Campbell playing in the final of the 1964 U.S. Amateur.
Editor's note: Sandy Tatum is a former standout amateur golfer and a past president of the USGA.
In a life loaded with fortuitous developments among the most fortuitous is the friendship I was privileged to have with Bill Campbell. The bonding agent in that friendship was our respective love affairs with the game.
That bonding lead to sharing a wonderful lot of golf experiences with Bill. Obviously his ability to play the game was very impressive. Add to that his personality and pervasive enthusiasm and the experience is memorable to say the least.
Bill Campbell was a quintessential golfer. His record as a player qualifies as unique. Elements of that evaluation are:
-- Won the U.S. Amateur 1964
-- Runner up in the British Amateur 1954
-- Walker Cup: Over a period of 24 years played on eight Walker Cup teams. Was captain in 1955 and had a singles record of 7 wins, 0 losses, tie.
-- Winner U.S. Senior Amateur 1979, 1980
-- 2nd in the 1980 Senior Open
-- Won 15 consecutive West Virginia Amateur Championships
-- Played in 37 U.S. Amateur Championships, including 33 consecutively from 1941-1977
-- In the period 1949-1975 played in 15 U.S. Opens
-- In the period 1950-1976 played in 18 Masters
As he was achieving that record he was living a life enhanced with other accomplishments. To cite a few among many illustrative examples:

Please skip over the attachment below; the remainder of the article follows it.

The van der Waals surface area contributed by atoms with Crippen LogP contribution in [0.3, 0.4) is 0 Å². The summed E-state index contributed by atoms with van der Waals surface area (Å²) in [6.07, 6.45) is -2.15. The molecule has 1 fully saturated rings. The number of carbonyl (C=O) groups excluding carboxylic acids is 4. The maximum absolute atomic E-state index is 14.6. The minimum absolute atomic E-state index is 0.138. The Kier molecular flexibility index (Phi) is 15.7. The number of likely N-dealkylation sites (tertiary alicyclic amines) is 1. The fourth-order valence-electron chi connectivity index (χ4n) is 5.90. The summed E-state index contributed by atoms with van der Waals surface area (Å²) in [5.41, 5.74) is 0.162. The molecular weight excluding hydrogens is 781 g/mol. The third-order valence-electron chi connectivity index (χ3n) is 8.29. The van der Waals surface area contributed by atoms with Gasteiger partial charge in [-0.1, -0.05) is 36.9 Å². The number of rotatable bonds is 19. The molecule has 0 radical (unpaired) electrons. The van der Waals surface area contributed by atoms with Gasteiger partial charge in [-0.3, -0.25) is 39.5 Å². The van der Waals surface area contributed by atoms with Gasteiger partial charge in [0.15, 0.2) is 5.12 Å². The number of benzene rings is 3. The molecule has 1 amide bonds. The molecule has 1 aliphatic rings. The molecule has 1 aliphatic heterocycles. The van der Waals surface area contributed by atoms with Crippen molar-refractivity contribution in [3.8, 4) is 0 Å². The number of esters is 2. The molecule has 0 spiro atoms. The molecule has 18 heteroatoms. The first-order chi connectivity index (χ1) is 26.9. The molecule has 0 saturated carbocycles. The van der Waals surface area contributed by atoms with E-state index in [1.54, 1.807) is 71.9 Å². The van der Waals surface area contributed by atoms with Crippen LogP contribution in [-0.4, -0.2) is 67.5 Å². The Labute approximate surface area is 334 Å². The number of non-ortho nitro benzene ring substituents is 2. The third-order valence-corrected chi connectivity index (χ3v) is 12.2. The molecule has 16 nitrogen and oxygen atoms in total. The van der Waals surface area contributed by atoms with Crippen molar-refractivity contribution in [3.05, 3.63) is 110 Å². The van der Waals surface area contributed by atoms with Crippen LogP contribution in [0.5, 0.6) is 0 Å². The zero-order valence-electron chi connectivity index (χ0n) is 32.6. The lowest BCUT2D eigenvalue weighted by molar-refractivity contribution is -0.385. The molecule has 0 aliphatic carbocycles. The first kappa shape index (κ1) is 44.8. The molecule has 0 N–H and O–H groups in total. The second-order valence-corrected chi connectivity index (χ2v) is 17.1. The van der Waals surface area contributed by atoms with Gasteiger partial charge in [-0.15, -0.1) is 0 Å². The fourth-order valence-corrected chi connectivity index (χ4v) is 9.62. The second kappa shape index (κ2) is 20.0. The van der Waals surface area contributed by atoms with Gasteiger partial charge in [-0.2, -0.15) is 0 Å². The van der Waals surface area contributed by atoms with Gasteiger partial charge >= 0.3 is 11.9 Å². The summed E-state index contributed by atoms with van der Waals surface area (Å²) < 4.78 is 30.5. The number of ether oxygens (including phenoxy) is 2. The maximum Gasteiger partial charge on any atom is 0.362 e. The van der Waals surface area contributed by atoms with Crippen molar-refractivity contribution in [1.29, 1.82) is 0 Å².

-- He and his wife Joan raised six children
-- He developed a successful insurance business
-- President of the Advisory Board of Marshall University
-- Past President of the Huntington Area Chamber of Commerce
-- Past Chairman, twice, of the West Virginia
-- Citizens' Legislative Compensation Commission
-- President of the Huntington YMCA
-- Past President of the Central Ohio Valley Industrial Council
-- Member of the West Virginia Legislature, 1948-1951
-- 3-1/2 years Army active duty in WWII, rank from Private to Captain in combat with 100th Infantry Division, received Bronze Star for Valor, Army Commendation, and three Battle Stars.
-- Not only did he serve as president of the United States Golf Association, he was captain of the Royal and Ancient Golf Club of St. Andrews.
Embellishing a life so extraordinarily lived was a thoroughly engaging personality enhanced by a pervading sense of humor. His Scot heritage added a frugality factor which was flavored by Billy Joe Patton's claim that Bill Campbell was the only player in the history of the Masters who on the first tee of his first round washed his ball.
Bill had a close friendship with Sam Snead, notwithstanding how different were their lifestyles. It is especially noteworthy that in the early Masters years there was a driving contest in which Sam had hit the ball 325 yards and no one was close except Bill. He hit his drive 328 yards.
Note that those distances were achieved with persimmon woods and balls that were not developed from laboratory research designed to try to defeat the laws of gravity.
As I reflect on how much Bill Campbell's life contributed so much to so many, including me, in so many ways, I can put my evaluation of Bill into effective perspective by noting my view that in the whole history of golf there have been just two ultimate quintessential golfers. The other was Bobby Jones.